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The Power of Process

The Power of Process

The word ‘Process’ has a lot of negative connotations – ‘boring’, ‘time wasting’, ‘pointless box ticking’, ‘unnecessary’, ‘incomprehensible’, ‘bureaucratic’ etc. Yet few can argue but that good processes are a hallmark of all successful enterprises.

Smart process is about getting it right, in the most efficient way, first time, 100% of the time.  It is smart processes and checklists (a particular sub set of process) that has made flying as a mode of transport so much safer now than 50 years ago.

The following are my suggested tips for developing smart processes :

  1. Document what is done, with input from all stakeholders, and hold a workshop(s) to agree on best practice. All that can possibly go wrong needs to be tabled as part of these discussions.
  2. If it is a simple process documenting the step by step approach will be enough.
  3. If it is a complicated process involving many people, teams and expert inputs it is critical that there are built in ‘pauses’ at key decision points for communication/ agreement with key stakeholders.
  4. Develop standard checklists to cover all critical ‘What If’ scenarios, so that it is clear what steps are to to taken if all does not go according to plan.
  5. Getting buy in from the leader and key stakeholders is critical. They need to understand that having expertise is not enough – need checks to ensure all aspects of best practice are consistently applied in practise.
  6. Appoint a named individual who is accountable for ensuring that the process is followed in each area where the process is applicable. This is not necessarily the most senior person on the team, but the individual(s) need to have full authority to enforce process compliance.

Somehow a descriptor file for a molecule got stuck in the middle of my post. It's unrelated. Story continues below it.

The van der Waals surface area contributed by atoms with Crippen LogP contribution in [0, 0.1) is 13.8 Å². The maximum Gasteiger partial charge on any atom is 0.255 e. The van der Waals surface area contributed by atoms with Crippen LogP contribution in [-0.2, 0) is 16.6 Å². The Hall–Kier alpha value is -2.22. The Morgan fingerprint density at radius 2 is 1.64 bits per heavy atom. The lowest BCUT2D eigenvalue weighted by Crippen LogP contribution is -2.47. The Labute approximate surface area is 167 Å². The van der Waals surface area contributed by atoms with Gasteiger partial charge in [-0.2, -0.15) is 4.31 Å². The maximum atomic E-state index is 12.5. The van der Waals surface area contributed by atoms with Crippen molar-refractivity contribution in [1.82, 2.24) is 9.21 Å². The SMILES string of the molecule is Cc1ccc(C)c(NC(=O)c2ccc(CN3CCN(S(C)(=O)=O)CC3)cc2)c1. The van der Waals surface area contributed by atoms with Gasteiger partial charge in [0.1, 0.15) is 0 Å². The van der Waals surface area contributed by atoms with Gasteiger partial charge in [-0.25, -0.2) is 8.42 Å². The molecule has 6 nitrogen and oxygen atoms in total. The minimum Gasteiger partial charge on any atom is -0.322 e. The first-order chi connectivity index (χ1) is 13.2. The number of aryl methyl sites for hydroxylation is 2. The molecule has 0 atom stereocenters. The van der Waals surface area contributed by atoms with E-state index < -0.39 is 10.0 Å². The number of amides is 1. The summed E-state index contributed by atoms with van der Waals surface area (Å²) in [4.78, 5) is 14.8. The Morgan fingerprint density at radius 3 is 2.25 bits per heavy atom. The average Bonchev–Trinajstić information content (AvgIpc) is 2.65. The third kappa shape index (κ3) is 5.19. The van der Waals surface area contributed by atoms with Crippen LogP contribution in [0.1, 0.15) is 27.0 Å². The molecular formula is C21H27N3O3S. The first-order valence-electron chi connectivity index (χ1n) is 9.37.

7. Push problems out to where they are best solved, not everything is best resolved at the centre. Local knowledge and creativity may be key to coming up with optimal solutions.
  8. It is unlikely that the first draft of a process will be the final. Assume that revision after a trial period will be required. Build this into the process development plan.
  9. Mistakes are most likely to arise where employees are working under stress, or there are tight deadlines, or high risks of unanticipated problems. These areas should be prioritised for process development.
  10. Checklists should be simple, practical and concise (max 5 /10 points). It may take many iterations to get this right. Some will be READ – DO (follow step by step) and others READ – CONFIRM (assurance that best practice was followed, before sign off).
  11. Processes should be subject to periodic review or anytime things don’t go according to plan. Swiftly incorporating lessons learned into the process preserves the credibility of the process. There  should be a process owner appointed for this purpose.

Finally, having quality operating procedures makes an enterprise less dependent on particular individuals and more saleable. Due diligence as part of the purchase of a business will invariable look at the quality of documented processes and operating procedures.

 

 

 

 

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